As you may know, I’ve a novel due in the next couple weeks. By the time you read this I may already be done said novel, but I still want some padding during these days to give it a once over and make sure it’s in tip-top shape before it leaps forthwith into the publisher’s open, loving arms. That means, over the next two weeks, you’re going to see a bunch — nay, a bushel — of guest posts here at Ye Olde Terryblemyndes bloggery hut (“Where the Elite Meet to Delete Deceit”). Friday’s flash fiction will remain ongoing, however. Anywho, here then is a guest post from Penmonkey and Munchkin Wrangler, Marko Kloos. His website is here. And don’t forget to follow him on the Twitters.
Somewhere out there, there’s a writer — let’s call him Buck.
Buck likes to write in his special space, a quiet office with view of the garden and the squirrels cavorting therein. He has a certain time for writing — the sacred slot from eight in the morning to noon, when Buck takes the phone line out of the wall and doesn’t answer the door. When Buck sits down to write, he likes to drink his special coffee blend, listen to his special writing music, wear his special writing jacket, and write with his special pen in custom-made notebooks. If even one of those conditions isn’t met, the muse will stay away, because Buck can only work the prose magic when everything is Just Right.
Right now, while Buck is finishing Chapter Two of his SF epic SPACESHIPS WITH LASERS (Volume One of the GALACTIC KABLOOIE tetralogy), his wife is in the bathroom, looking at a pregnancy test that’s showing a friendly little plus sign.
Right now, Buck is completely and utterly fucked.
Being a full-time parent and being a writer aren’t incompatible. Hell, if you truly want to write, there’s no job so time-consuming or tedious that you can’t scribble down 250 words a day in your lunch break or on the subway ride home. Where there’s a will, there’s a word count, and all that.
That said, there’s one thing you need to kiss good-bye when preparing for the job of stay-at-home parent, and that’s the lofty notion that your word count is the primary concern of your day. Your new job description is “Parent and Writer,” not the other way around. Your primary concern in life is now the naturally self-centered little thing snoozing in the bassinet nearby — the one who wants to be fed or changed or snuggled exactly thirty seconds after you’ve opened the laptop to tack some more words onto the first draft of ELVES IN CHAIN MAIL BIKINIS. If your muse needs seclusion, silence, and a predictable schedule to come visit, you won’t see the flighty little bitch again until your kid goes off to college. That’s why you have to flag her down for a little chat the moment you know you’re going to be a stay-at-home parent. You need to convince her to switch to an on-call schedule. If that means pulling the old trick where you offer her a smoke, quickly handcuff her to your own wrist, and then flush the key down the toilet, then so be it. Because from the day you bring your baby home from the hospital, your schedule has been switched to “on-call,” too.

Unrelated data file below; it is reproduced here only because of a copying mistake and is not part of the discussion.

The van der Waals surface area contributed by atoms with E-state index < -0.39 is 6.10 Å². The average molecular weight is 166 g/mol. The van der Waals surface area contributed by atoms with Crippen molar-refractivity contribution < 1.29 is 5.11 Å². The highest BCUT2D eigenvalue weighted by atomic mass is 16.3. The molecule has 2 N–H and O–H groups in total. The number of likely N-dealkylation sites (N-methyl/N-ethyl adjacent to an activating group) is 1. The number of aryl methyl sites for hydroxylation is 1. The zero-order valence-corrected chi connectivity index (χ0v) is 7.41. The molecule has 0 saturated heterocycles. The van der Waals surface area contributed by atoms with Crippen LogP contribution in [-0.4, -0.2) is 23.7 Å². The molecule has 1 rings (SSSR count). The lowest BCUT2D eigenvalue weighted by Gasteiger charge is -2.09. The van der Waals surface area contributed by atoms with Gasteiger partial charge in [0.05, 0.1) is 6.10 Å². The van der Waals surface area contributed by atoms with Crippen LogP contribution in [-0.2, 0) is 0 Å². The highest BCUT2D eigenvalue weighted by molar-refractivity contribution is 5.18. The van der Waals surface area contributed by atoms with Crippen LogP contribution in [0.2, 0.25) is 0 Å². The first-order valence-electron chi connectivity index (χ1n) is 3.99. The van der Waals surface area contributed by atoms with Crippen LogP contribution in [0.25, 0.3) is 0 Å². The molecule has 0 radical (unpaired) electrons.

My kids are now six and four. I have been a stay-at-home parent for every day of the last six years. Here’s where I have written in those six years: on a park bench, in the playground, in the waiting room at the pediatrician’s office, on the couch in the playroom, in the bathroom (that last desperate quiet refuge of the parent), out in the backyard on a TV dinner tray, at the kitchen counter while waiting for milk to heat up, and even–occasionally — at my desk in the office. You will quickly learn to steal your writing time wherever and whenever you can get it, or you will see your word count plummet faster than Borders stock.
(It helps to have a writing tool that’s portable and easy to drag into the playroom or to the park with you. Laptops are great, paper notebooks are even better. A composition book with a pen clipped to the spine is less attractive to thieves when you’re out and about, and a spilled sippy cup won’t mean a thousand-dollar write-off.)
Combining a writing job with a parenting gig is tough work, mentally speaking. That kid is a smelly little wrecking ball that will smash your comfortable and self-centered little writing schedule into tiny bits, and then swing around and pound your brain into pudding on the rebound. If you are going down that route, you will need a lot of determination, and a substantial booze supply. That way, my friend, lies madness.
I’m exaggerating just a bit here, because giving new parents the pre-natal heebie-jeebies is one of the joys and perks of being a veteran parent. Sure, a child will screw up your writing schedule, and you will have to adapt to some degree, no matter how docile the little tyke turns out. But in the end, you’ll find that having to do so will make you a better writer. There’s simply no time for lollygagging anymore. If you have to carve your writing time out of the day in ten- and twenty-minute slices, you’ll learn to pound out the words at a moment’s notice. And if you can manage the brain work that goes into novel-writing while a little kid runs around the room going “OOOWEEE OOOWEEE” for an hour straight, there won’t be much left in this world that can derail your mental train. A veteran writer-parent can crank out prose in the middle of an artillery bombardment, or while sitting in the first row at a Justin Bieber concert.
(There are also the other fringe benefits of the Daddy/Mommy-Wordsmith job. Those puke stains on your t-shirt, and your general hobo-like appearance? Those are a legitimate, respected work uniform when accompanied by a kid in a Snugli. The two cocktails you usually have with lunch? Those are mental health medication now.)
Just don’t get the bright idea of having two kids, and then deciding to home-school them. There’s simply not enough liquor in the world.